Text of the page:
Kipling arrived by train from Cape Town with a group of other journalists. He was invited to share the editorship of The Friend – a local paper commandeered by the British forces – and in his spare time he would ride off on a pony into the surrounding veldt in search of some action. Doyle arrived a week or two after Kipling, travelling north from the port of East London with fifty staff and enough equipment to run a small field hospital for the troops.

Although both men were strongly patriotic and deeply committed to the ideals of empire, neither of them, I suspect, was driven by jingoism alone to this distant, dusty African town. Rudyard Kipling was still deep in mourning for his beloved eldest child Josephine, who had died the year before at the age of six. Having left his wife and two surviving children in Cape Town, he was now seeking the familiar and comforting camaraderie of military life, and hoping to escape his grief in action and adventure. Doyle, although he had everything ‘to make a man contented’ – literary success, financial security, a happy family life – had become nostalgic for the footloose adventures of his youth (recounted in his autobiography Memories and Adventures). And perhaps, like Kipling, he also was running from something. It was seven years since, with a hearty sigh of relief, he had sent Sherlock Holmes plunging to his death over the Reichenbach Falls; now the reading public were demanding a resurrection.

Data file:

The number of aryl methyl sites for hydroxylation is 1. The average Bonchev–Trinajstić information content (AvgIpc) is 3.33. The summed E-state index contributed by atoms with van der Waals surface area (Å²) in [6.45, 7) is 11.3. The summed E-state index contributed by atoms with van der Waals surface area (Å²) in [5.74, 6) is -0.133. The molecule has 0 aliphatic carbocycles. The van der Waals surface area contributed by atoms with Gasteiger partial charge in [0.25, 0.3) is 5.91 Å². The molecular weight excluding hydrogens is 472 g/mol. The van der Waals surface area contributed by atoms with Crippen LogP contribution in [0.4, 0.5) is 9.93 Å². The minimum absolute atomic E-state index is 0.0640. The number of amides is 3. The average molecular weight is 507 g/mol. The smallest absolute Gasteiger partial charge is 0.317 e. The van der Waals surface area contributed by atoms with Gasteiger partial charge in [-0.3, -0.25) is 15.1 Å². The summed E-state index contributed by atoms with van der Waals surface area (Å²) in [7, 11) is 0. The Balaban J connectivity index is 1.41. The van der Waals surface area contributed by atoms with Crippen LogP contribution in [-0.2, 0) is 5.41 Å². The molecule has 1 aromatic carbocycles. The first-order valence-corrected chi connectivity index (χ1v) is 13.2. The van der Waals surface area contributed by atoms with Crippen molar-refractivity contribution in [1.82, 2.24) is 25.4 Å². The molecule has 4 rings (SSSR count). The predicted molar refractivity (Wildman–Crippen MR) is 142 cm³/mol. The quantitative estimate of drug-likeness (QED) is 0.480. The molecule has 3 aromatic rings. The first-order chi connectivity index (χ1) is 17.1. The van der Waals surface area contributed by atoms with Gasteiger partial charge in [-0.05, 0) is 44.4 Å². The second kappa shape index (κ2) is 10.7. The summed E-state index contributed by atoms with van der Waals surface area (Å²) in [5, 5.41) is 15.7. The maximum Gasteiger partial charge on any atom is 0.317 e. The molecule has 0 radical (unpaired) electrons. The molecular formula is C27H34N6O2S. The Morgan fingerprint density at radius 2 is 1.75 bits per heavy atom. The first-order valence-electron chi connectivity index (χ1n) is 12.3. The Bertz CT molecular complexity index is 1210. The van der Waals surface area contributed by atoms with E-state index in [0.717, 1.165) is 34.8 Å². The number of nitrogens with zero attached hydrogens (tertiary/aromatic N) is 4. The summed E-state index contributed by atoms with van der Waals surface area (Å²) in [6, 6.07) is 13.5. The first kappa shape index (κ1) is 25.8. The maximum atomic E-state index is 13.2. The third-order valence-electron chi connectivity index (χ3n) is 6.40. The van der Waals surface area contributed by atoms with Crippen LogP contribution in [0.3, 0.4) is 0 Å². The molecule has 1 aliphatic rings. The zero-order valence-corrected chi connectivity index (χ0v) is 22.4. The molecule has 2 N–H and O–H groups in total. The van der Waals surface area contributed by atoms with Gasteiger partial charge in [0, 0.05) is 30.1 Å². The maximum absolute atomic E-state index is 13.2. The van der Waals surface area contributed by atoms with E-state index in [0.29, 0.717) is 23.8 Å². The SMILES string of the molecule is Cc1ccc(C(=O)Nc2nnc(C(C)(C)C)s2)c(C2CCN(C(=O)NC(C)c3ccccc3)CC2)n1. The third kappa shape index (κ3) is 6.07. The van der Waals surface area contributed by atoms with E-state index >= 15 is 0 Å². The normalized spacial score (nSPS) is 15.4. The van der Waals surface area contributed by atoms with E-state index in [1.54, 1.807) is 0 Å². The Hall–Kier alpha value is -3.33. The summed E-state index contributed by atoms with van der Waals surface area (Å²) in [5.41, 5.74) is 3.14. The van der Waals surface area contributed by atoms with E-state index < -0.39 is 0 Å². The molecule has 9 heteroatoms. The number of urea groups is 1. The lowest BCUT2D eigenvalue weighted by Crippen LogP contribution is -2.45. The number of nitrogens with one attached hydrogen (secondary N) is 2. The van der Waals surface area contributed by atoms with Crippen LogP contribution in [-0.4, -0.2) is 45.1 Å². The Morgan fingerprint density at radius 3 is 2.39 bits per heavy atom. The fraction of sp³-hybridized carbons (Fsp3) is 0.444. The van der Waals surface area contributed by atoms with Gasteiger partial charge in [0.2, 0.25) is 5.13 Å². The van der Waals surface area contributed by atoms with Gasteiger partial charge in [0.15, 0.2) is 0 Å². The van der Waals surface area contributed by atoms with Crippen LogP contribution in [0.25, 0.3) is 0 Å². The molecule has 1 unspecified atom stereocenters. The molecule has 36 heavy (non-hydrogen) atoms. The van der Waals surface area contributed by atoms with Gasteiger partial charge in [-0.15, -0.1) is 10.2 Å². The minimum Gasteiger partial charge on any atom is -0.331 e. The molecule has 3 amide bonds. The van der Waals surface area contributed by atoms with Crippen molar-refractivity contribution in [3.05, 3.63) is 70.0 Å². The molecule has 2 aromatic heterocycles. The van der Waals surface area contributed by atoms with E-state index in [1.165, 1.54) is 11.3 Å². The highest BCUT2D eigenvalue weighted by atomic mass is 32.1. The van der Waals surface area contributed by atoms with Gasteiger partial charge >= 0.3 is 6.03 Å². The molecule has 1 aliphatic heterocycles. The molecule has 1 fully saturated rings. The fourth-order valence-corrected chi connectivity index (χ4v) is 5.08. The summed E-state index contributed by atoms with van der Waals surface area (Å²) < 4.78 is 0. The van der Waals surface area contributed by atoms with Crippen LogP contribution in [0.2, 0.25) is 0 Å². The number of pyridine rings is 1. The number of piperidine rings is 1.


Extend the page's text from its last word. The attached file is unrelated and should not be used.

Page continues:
On the last day of March 1900 the Boer rebels successfully ambushed a column of British soldiers a few miles east of Bloemfontein at a place called Sanna’s Post, and after the ensuing battle the Boers seized and destroyed the town’s water supply. Over the next few weeks more than 2000 British troops died of typhoid. Doyle, who had been expecting to deal with the heroic battle-wounded, found himself instead trying to cope with ‘death in its vilest, filthiest form’. The stench of the disease could be smelled from six miles away. Kipling renamed the town ‘Bloomingtyphoidtein’.